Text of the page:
Australian botanist Leslie R Kerr in 1924. The beautiful Carbeen grows in an area from Narrabri north through Charleville and right up the Cape York Peninsula. Locally I have seen them out in the Goomburra area. It is, in fact, the most northerly growing eucalypt with a specimen growing near the tip of the cape. I have read of them being described as an ideal street tree. Given the height to which they can grow I have my doubts on that, especially if they were anywhere near overhead power lines. The largest lignotuber in Australia is probably a Red Bloodwood tree known as

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"Old Bottle Butt" growing near Wauchope in NSW. The lignotuber on this tree is about 2.5 metres high and 16.3 metres in circumference at chest height. They are not unique to Australian trees as the huge Californian redwoods also have them as do trees in many other areas of the globe. In 1977, during a wild storm in California, a lignotuber was washed into Blue Lagoon near Eureka. It was about 12.5 metres in diameter, approximately half as high and was estimated to weigh an amazing 476.3 tonnes! Don't forget the bus trip to Doomben to the Queensland Garden Expo next Friday

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The hot weather decimated my vegetable garden and very few watermelons were enjoyed! Rockmelons were a different story with lots being picked, enjoyed and shared with friends. The flavour of fresh melons straight from the garden is really delightful. They are still thriving and setting fruit, so obviously this garden is in a position that suits them admirably. The cucumbers have been spectacular and many have been shared around. Large quantities of cucumber and pineapple pickles made and shared also. Something different and delightful with cold meats or as a dip. The prickly cucumbers that I experimented with are growing well but haven't set much fruit as yet. The extreme weather even ruined my climbing beans and the only tomatoes to continue producing are the tiny yellow low acid ones. I do have bok choy and wombok coming on well however and the passionfruit and grape vines are flourishing. The cooler cloudy days and some rain have been very beneficial and given new life to lawns, gardens and gardeners! ●

Chris Murphy Dealer Principal

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In a previous column I described a tree I admire, the lignotuberous Carbeen, more commonly known as the Morton Bay Ash, and had found some fascinating facts regarding this spectacular tree. I reported that a lignotuber is a growth around the base of the tree. On further investigation I found that these growths can be either above or below the ground. They are most common on trees that are in areas prone to fire and drought and are nature's way of protecting the trees and ensuring they survive hard times. Among the many Australian trees possessing lignotubers is the Western Australian Jarrah and they can be up to 10 feet wide and three feet deep! Many other eucalypts, varieties of Mallee and banksias also have these lifesaving growths. I am a great admirer of Jarrah as a furniture timber and have seen many beautiful pieces made from it. As with red cedar on the east coast, it was used extensively for building and, similarly, there are now few stands of old growth Jarrah to be seen in WA. It is grown as a plantation timber however, and on one occasion when flooring was needed it was the cheapest and best timber available, so there is a large modern wool shed and ram selling complex in the New England area with a spectacular Jarrah shearing board and wool room floor! It was also, for many years, used for railway sleepers as it is such a hard, durable and pest resistant timber. The term "lignotuber" was coined by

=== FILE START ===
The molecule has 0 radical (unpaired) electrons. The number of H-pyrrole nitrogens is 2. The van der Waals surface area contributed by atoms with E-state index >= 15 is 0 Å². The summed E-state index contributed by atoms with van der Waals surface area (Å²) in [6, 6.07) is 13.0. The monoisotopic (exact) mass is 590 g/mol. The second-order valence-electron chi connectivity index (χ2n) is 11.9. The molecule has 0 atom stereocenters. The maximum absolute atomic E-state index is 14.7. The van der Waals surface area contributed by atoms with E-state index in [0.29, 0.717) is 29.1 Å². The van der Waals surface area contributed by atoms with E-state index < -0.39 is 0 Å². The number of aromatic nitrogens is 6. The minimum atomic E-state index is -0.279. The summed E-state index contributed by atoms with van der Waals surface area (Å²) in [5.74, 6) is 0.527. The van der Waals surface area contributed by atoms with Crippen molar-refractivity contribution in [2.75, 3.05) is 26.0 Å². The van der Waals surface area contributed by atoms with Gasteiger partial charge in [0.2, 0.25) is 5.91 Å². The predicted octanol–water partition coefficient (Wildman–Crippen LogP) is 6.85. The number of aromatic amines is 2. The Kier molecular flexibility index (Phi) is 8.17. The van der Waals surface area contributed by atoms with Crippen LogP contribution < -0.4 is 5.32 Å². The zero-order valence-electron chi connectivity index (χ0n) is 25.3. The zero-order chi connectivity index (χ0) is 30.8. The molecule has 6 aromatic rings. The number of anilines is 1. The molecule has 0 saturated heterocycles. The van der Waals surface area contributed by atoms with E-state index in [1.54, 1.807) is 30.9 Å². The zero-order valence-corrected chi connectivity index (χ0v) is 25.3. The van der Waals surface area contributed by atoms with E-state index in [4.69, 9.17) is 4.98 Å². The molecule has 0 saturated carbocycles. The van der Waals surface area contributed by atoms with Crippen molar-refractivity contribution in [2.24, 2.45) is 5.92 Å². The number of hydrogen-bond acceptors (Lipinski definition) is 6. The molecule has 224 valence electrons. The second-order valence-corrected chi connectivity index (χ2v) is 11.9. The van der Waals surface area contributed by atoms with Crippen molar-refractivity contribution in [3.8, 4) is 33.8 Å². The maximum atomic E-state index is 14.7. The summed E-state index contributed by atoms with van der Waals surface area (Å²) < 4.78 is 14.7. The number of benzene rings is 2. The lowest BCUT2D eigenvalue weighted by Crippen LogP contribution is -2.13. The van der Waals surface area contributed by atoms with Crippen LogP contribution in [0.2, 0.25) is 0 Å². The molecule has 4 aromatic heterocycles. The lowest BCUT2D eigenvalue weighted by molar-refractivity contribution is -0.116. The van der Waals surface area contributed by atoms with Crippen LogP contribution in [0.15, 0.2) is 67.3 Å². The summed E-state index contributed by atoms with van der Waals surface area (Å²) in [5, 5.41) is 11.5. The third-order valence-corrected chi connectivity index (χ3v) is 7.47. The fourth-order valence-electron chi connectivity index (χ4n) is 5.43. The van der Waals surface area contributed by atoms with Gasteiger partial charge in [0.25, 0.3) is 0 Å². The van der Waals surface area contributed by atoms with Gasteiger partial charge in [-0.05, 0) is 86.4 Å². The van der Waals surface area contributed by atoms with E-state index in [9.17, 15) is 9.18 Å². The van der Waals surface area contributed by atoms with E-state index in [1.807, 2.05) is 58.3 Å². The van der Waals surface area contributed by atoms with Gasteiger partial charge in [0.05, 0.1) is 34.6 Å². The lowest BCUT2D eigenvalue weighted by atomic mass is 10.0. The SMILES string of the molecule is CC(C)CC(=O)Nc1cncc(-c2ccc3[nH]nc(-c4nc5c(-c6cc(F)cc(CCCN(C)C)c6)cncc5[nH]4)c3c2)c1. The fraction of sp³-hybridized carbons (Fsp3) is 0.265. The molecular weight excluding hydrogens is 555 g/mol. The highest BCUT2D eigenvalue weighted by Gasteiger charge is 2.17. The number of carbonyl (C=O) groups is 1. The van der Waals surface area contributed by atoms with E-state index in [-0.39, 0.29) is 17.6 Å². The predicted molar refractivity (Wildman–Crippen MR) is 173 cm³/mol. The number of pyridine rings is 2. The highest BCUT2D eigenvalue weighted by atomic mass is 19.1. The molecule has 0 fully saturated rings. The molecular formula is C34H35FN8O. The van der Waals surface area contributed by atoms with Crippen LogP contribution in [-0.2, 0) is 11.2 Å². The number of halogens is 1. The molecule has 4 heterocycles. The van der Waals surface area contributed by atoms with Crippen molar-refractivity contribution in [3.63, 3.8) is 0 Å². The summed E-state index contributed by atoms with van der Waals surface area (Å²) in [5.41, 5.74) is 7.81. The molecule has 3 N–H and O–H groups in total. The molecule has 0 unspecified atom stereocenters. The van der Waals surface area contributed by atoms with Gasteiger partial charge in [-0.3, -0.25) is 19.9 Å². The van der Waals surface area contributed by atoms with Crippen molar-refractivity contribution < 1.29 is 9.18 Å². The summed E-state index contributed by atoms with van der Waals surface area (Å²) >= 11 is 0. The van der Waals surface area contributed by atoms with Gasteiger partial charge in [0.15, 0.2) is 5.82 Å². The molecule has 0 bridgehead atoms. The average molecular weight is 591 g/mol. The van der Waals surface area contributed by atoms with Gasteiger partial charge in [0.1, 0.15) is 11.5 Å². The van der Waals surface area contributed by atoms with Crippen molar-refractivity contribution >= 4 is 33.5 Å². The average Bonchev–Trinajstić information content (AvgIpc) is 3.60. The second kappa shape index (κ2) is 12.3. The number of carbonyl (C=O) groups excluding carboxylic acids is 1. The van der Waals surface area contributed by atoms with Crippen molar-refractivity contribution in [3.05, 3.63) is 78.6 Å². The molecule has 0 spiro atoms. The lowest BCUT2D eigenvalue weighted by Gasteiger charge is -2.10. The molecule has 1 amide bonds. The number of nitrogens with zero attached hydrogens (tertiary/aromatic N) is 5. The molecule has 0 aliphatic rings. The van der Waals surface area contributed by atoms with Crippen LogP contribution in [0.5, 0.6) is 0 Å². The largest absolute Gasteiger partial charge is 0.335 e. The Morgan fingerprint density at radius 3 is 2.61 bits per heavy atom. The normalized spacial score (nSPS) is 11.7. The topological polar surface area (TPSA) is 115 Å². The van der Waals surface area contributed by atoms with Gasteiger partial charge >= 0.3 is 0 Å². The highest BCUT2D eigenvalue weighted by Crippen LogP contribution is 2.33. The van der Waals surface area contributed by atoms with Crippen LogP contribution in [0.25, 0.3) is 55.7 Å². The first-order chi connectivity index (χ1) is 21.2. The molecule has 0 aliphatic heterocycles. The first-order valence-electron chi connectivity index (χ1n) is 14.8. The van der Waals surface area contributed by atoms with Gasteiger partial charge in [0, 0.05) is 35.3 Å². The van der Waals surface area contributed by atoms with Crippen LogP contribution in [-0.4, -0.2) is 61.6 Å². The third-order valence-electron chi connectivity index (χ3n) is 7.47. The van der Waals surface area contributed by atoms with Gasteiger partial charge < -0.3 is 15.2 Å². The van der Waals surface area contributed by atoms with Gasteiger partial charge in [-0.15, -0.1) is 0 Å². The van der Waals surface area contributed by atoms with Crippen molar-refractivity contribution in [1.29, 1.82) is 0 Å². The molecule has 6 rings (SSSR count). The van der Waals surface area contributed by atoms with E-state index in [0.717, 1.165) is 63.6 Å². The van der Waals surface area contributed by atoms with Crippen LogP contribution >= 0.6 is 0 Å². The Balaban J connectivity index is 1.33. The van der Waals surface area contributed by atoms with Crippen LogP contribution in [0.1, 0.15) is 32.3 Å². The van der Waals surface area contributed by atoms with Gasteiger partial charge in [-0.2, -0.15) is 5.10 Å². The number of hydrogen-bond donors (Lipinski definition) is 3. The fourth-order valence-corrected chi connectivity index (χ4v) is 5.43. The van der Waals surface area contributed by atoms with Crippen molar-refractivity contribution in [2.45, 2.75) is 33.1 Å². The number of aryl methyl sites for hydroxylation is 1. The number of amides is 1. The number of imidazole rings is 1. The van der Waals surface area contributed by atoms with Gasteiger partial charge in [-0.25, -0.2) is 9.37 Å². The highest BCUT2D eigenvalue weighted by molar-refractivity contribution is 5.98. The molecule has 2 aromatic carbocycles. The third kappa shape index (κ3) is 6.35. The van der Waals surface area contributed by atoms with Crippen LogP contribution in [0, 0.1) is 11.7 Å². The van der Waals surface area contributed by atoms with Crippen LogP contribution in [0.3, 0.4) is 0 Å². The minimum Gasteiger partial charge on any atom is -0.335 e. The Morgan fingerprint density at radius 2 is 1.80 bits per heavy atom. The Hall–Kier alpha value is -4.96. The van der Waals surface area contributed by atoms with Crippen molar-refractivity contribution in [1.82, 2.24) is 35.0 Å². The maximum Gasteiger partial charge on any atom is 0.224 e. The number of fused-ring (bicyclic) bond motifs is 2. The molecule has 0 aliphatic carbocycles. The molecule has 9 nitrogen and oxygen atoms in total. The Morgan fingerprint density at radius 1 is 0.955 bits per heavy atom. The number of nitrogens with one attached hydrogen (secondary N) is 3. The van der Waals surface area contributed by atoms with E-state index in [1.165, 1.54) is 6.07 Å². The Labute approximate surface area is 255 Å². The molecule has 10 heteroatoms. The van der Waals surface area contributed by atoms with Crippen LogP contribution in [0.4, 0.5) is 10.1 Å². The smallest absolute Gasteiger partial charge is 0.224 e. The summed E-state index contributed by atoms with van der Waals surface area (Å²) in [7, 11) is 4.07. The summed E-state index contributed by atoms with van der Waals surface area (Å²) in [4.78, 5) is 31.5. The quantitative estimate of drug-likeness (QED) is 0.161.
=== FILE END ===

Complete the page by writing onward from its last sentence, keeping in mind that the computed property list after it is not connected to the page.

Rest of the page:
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Thursday, 8 March, 2018




SIMPLY A DELIGHT TO INSPECT! THIS property located in Applethorpe, a short 10 minute drive North of Stanthorpe, is a delight to inspect and a pleasure to offer for sale. Set on a private 22 hectare parcel of land offering a blend of open pastures and beautiful granite country. Fenced into 4 main paddocks, this property is just ideal for horses, cattle, sheep and other livestock. Water is supplied from 4 dams and a fire fighter pump and pipe line is used to supply garden water to the house area. This fully renovated 4 bedroom (or 3 plus office) home is worthy of any inspection with near new and modern kitchen with plenty of storage space, gas cook top and double oven. Spacious dining area opening onto front patio area. All bedrooms are built in and very well presented. Main bathroom has also undergone a major face-lift with extra large shower and spa bath. An extra shower and toilet are located in the huge laundry area. Heating is supplied from a wood fired heater plus 3 split system air conditioners. Property is listed for sale at $498,000 with genuine inspections invited. ●

HOME ESSENTIALS Address: 146 Barnes Road, Applethorpe Price: $489,000 Description: 4 bedrooms, 2 bathrooms, 6 garage Inspect: By appointment Contact: David Schnitzerling on 0418 717 979


23 Manning Street, Stanthorpe

Auction Saturday 17th March 2018 9am On Site David Schnitzerling & Co Auction Yard 99a High Street, Stanthorpe


Ideal Investment Property •฀Short฀walk฀to฀Quart฀Pot฀Creek฀&฀Parklands •฀Well฀presented฀3฀bedroom฀brick฀veneer •฀Open฀plan฀living/dining,฀modern฀kitchen, renovated bathroom •฀Wood฀ired฀heater฀plus฀air฀conditioning •฀Covered฀outdoor฀area,฀lock฀up฀garage฀plus฀work฀area








David Schnitzerling 0418 717 979